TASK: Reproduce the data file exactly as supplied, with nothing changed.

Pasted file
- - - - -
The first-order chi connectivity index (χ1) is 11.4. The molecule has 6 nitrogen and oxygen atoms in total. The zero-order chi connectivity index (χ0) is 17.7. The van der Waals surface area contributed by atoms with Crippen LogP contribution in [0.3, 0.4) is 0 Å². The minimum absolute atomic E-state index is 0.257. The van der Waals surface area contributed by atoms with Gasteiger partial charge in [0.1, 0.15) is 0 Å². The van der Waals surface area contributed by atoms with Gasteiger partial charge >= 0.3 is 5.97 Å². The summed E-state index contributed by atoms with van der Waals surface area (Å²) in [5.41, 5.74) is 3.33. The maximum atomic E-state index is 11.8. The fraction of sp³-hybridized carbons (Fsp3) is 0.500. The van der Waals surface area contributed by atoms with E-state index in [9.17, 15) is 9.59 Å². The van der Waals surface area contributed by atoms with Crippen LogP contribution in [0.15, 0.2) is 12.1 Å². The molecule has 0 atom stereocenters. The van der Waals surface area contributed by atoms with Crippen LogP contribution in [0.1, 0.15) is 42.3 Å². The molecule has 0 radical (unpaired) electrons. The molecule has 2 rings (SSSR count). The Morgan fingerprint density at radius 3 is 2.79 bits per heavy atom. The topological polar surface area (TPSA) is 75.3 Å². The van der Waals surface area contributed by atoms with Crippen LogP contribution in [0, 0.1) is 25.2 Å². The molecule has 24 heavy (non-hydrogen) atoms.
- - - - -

The first-order chi connectivity index (χ1) is 11.4. The molecule has 6 nitrogen and oxygen atoms in total. The zero-order chi connectivity index (χ0) is 17.7. The van der Waals surface area contributed by atoms with Crippen LogP contribution in [0.3, 0.4) is 0 Å². The minimum absolute atomic E-state index is 0.257. The van der Waals surface area contributed by atoms with Gasteiger partial charge in [0.1, 0.15) is 0 Å². The van der Waals surface area contributed by atoms with Gasteiger partial charge >= 0.3 is 5.97 Å². The summed E-state index contributed by atoms with van der Waals surface area (Å²) in [5.41, 5.74) is 3.33. The maximum atomic E-state index is 11.8. The fraction of sp³-hybridized carbons (Fsp3) is 0.500. The van der Waals surface area contributed by atoms with E-state index in [9.17, 15) is 9.59 Å². The van der Waals surface area contributed by atoms with Crippen LogP contribution in [0.15, 0.2) is 12.1 Å². The molecule has 0 atom stereocenters. The van der Waals surface area contributed by atoms with Crippen LogP contribution in [0.1, 0.15) is 42.3 Å². The molecule has 0 radical (unpaired) electrons. The molecule has 2 rings (SSSR count). The Morgan fingerprint density at radius 3 is 2.79 bits per heavy atom. The topological polar surface area (TPSA) is 75.3 Å². The van der Waals surface area contributed by atoms with Crippen LogP contribution in [0, 0.1) is 25.2 Å². The molecule has 24 heavy (non-hydrogen) atoms.